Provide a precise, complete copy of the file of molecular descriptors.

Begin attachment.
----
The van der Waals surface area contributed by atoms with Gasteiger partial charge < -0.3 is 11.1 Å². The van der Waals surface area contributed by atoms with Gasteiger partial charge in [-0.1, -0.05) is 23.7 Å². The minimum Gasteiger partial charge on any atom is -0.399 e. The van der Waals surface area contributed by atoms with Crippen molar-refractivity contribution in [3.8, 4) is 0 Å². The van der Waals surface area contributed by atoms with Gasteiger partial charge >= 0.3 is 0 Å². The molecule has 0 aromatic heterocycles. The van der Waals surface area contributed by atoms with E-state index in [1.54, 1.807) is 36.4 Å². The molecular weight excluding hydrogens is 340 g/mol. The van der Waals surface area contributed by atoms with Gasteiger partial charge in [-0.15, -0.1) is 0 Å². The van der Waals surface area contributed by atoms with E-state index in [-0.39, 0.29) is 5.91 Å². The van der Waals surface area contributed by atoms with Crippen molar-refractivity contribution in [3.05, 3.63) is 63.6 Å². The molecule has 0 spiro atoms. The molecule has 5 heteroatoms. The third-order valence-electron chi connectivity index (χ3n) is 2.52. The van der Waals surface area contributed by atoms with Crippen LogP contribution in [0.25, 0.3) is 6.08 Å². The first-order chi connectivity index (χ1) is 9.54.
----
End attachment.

The van der Waals surface area contributed by atoms with Gasteiger partial charge < -0.3 is 11.1 Å². The van der Waals surface area contributed by atoms with Gasteiger partial charge in [-0.1, -0.05) is 23.7 Å². The minimum Gasteiger partial charge on any atom is -0.399 e. The van der Waals surface area contributed by atoms with Crippen molar-refractivity contribution in [3.8, 4) is 0 Å². The van der Waals surface area contributed by atoms with Gasteiger partial charge >= 0.3 is 0 Å². The molecule has 0 aromatic heterocycles. The van der Waals surface area contributed by atoms with E-state index in [1.54, 1.807) is 36.4 Å². The molecular weight excluding hydrogens is 340 g/mol. The van der Waals surface area contributed by atoms with Gasteiger partial charge in [-0.15, -0.1) is 0 Å². The van der Waals surface area contributed by atoms with E-state index in [-0.39, 0.29) is 5.91 Å². The van der Waals surface area contributed by atoms with Crippen molar-refractivity contribution in [3.05, 3.63) is 63.6 Å². The molecule has 0 spiro atoms. The molecule has 5 heteroatoms. The third-order valence-electron chi connectivity index (χ3n) is 2.52. The van der Waals surface area contributed by atoms with Crippen LogP contribution in [0.25, 0.3) is 6.08 Å². The first-order chi connectivity index (χ1) is 9.54.